Mention the concept of a baked doughnut to any self-professed doughnut connoisseur, chances are you'll take some heat. The idea that a baked doughnut can match up to its deep-fried brethren is laughable in some circles. I'll concede they aren't the same, but baked doughnuts can be just as delicious - delicious yet different. They get bonus points for being healthier and for not making the house smell like a greasy fry station.
I spent the better part of Sunday trying to get the dough for these yeasted baked doughnuts right. Broadly speaking, if you can make pizza dough, you can make these. The process is very similar. I looked at a broad cross-section of recipes as inspiration and tried to settle on a ratio of sugar to egg to flour to yeast and salt that would yield a tender, slightly sweet, delicious, pillowy doughnut when baked.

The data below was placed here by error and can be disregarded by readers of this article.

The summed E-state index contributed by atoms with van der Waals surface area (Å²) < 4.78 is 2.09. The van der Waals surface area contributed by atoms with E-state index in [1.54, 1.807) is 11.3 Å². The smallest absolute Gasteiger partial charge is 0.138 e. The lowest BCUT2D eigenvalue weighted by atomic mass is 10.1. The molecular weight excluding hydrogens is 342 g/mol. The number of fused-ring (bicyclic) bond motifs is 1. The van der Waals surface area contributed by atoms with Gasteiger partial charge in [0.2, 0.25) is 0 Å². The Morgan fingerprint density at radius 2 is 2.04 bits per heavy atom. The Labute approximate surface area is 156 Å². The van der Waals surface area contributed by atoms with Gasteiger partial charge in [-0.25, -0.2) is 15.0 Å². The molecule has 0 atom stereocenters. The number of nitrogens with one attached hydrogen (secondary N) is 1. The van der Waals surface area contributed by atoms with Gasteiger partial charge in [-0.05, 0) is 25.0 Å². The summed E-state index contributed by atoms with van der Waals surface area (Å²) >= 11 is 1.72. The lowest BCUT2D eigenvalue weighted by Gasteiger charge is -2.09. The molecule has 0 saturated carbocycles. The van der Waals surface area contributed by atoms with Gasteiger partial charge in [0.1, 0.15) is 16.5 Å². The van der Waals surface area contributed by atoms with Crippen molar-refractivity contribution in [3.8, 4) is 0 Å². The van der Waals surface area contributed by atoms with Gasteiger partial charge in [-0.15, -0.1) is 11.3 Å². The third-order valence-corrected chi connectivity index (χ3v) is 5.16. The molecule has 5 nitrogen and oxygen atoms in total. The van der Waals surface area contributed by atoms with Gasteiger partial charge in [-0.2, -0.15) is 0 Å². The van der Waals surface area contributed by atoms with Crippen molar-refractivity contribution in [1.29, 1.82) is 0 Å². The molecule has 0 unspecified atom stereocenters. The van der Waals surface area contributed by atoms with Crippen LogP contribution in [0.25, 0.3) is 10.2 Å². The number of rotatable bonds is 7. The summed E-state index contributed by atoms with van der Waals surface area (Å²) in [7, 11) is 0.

Many recipes call for water as the base liquid, I opted for milk (I like the softness of the milk-based rolls I've made in the past) and I baked batches at 375, 400, and 425. On the higher end of the spectrum the bottoms browned too fast. I settled on 375 and a slightly longer time in the oven.
You can glaze these the way you would any other doughnut, but because I knew these were going to be at their pinnacle of taste minutes after coming out of the oven, I opted for a simple, classic, sugar dusting.
The doughnuts helped fuel the design update of 101 Cookbooks that went up this past weekend. Hopefully you'll find it easier to read, explore, and navigate the site. Let's just say, I'm very lucky I have a web developer around the house to help bring some of the features and functionality you see on the site to life.